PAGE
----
Sepsis and septic shock can result from an infection anywhere in the body, such as pneumonia, influenza, or urinary tract infections. Worldwide, one-third of people who develop sepsis die. Many who do survive are left with life-changing effects, such as post-traumatic stress disorder (PTSD), chronic pain and fatigue, organ dysfunction (organs don’t work properly) and/or amputations.

The most common source of infection among adults is the lungs.

Pneumonia is an infection in the lungs. The infection can be only in one lung, or it can be in both. There are several causes of pneumonia but the most common are:

  • Bacteria
  • Virus
  • Fungus

Left untreated, pneumonia can be deadly. In the days before antibiotics, it’s estimated that about one-third of those who developed bacterial pneumonia died.


Some people can have pneumonia and not know it, but the most common signs and symptoms of pneumonia are:

  • Fever
  • Cough, with phlegm
  • Shortness of breath
  • Sweating
  • Shaking chills
  • Headache
  • Muscle pain
  • Fatigue
  • Chest pain with breathing

You do not have to have all these symptoms to have pneumonia.

Who is at higher risk for developing pneumonia?

While anyone can develop pneumonia, some people are at higher risk than others. These include:

  • The elderly
  • The very young
  • People who recently had a cold or influenza
  • Smokers
  • Having a respiratory illness, such as chronic obstructive pulmonary disease (COPD)
  • Exposure to certain inhaled toxins
  • Having recently had surgery
  • People in intensive care units

What is the treatment for pneumonia?

Treatment for pneumonia depends on the type of pneumonia that you have.


Bacterial pneumonia is treated with antibiotics. The type of antibiotics your doctor may choose depends on the bacteria causing the infection. (Sepsis and Bacterial Infections) If you are given a prescription for antibiotics, it is essential that you finish all the medication, even if you start to feel better. You will begin to feel more like yourself before the infection is completely gone and if you stop taking the medications before the infection disappears, you could get a more serious pneumonia that can’t be treated as easily.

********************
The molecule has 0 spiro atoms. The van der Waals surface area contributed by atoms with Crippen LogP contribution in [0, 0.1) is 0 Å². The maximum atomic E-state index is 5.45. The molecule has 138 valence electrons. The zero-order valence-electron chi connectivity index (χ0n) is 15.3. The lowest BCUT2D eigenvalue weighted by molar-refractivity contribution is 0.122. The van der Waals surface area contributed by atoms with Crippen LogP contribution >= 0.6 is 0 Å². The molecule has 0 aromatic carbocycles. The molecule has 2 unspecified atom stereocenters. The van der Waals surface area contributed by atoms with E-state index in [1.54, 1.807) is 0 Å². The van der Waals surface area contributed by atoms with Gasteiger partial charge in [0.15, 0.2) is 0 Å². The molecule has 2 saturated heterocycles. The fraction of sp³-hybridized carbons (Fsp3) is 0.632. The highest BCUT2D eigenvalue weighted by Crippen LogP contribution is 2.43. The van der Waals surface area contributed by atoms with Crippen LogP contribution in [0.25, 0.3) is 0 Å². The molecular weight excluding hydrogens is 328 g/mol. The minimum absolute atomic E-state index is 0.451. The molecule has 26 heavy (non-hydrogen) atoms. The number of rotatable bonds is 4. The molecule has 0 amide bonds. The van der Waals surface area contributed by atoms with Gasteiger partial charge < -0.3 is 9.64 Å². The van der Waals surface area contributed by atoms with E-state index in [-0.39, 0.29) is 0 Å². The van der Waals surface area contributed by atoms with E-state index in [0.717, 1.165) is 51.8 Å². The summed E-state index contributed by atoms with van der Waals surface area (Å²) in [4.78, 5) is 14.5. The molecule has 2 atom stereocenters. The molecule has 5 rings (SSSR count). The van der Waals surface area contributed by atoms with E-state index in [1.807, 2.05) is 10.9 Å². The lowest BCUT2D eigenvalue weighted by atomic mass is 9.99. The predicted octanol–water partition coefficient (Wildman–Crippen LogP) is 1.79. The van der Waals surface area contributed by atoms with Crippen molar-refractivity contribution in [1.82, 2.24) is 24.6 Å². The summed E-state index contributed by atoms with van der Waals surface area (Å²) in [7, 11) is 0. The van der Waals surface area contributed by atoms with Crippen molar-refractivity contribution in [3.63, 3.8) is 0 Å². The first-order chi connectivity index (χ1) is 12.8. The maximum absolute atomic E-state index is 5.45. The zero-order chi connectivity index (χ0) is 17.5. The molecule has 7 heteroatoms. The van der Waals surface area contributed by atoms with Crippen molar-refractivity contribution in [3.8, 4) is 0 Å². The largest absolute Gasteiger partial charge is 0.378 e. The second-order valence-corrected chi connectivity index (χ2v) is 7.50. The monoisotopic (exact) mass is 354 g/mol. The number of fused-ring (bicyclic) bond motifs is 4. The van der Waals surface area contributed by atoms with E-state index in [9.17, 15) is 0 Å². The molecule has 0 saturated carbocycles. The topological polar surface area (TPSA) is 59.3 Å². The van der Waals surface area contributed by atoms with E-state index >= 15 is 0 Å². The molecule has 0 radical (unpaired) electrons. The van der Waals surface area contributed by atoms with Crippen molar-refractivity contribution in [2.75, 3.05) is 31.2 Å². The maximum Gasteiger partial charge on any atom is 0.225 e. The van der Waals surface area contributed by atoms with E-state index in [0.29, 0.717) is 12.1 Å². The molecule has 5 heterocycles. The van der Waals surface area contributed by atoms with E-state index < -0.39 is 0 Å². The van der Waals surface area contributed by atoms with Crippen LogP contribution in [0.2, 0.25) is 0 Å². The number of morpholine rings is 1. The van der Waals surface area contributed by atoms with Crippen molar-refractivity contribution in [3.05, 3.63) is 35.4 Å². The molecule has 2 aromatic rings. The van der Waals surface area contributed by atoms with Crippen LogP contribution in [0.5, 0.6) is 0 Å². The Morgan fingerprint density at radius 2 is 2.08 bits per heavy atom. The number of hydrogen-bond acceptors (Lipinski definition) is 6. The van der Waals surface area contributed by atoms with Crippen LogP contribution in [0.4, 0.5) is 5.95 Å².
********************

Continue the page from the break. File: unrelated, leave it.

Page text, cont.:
Viral pneumonia can’t be treated with antibiotics; they will not do any good. In general, there isn’t much that can be done for viral pneumonia other than advising that you rest and take in plenty of fluids to stay hydrated. In some cases, doctors may prescribe an anti-viral medication, but this is not common.


Fungal pneumonia is treated with medications called anti-fungals.

Preventing pneumonia

Pneumonia may be prevented in some cases. If you have surgery that requires general anesthetic, you could be at risk for developing bacterial infection. To lower the risk, you will likely be encouraged to get up and out of bed very quickly after the surgery. If it isn’t possible to get up and move around, you will be encouraged to breathe deeply and cough on a regular basis. This is to help keep your lungs clear.

There is a vaccine that can help prevent a common type of pneumonia called pneumococcal pneumonia. It is caused by a bacterium called Streptococcus pneumoniae. There is also a vaccine that doctors can give children to decrease the risk of developing one of four types of infections:

  • Meningitis (infection in the brain)
  • Bacteremia (infection in the blood)
  • Otitis media (infection in the middle ear)
  • Pneumonia

The vaccine is often recommended for the elderly and for people who are at high risk of developing pneumonia. If you fall into one of those categories, you may want to discuss this with your doctor.

If you suspect sepsis, call 9-1-1 or go to a hospital and tell your medical professional, “I AM CONCERNED ABOUT SEPSIS.”

The information here is also available as a Sepsis Information Guide, which is a downloadable format for easier printing.

Would you like to share your story about sepsis or read about others who have had sepsis? Please visit Faces of Sepsis, where you will find hundreds of stories from survivors and tributes to those who died from sepsis.

Pneumococcal Pneumonia Presenting as New-Onset Seizure

A febrile 65-year-old woman who had suffered a new-onset seizure was brought to the emergency department. The patient—a cigarette smoker—was not coughing and had neither chest pain nor a significant medical history. Her temperature was 39.4°C (103°F). She had nuchal rigidity and Kernig’s and Brudzinski’s signs of meningeal irritation. Lung auscultation revealed signs of right middle lung consolidation. Her white blood cell count was 1,200/µL. A chest film, seen here, showed a masslike density in the right midlung. The suspected diagnosis was a pulmonary neoplasm with possible bone marrow and intracranial metastasis, yet nonenhanced CT of the head revealed no pathologic changes. Cerebrospinal fluid examination showed evidence of bacterial meningitis, and latex examination demonstrated pneumonia caused by Streptococcus pneumoniae. This organism grew in blood and induced-sputum cultures.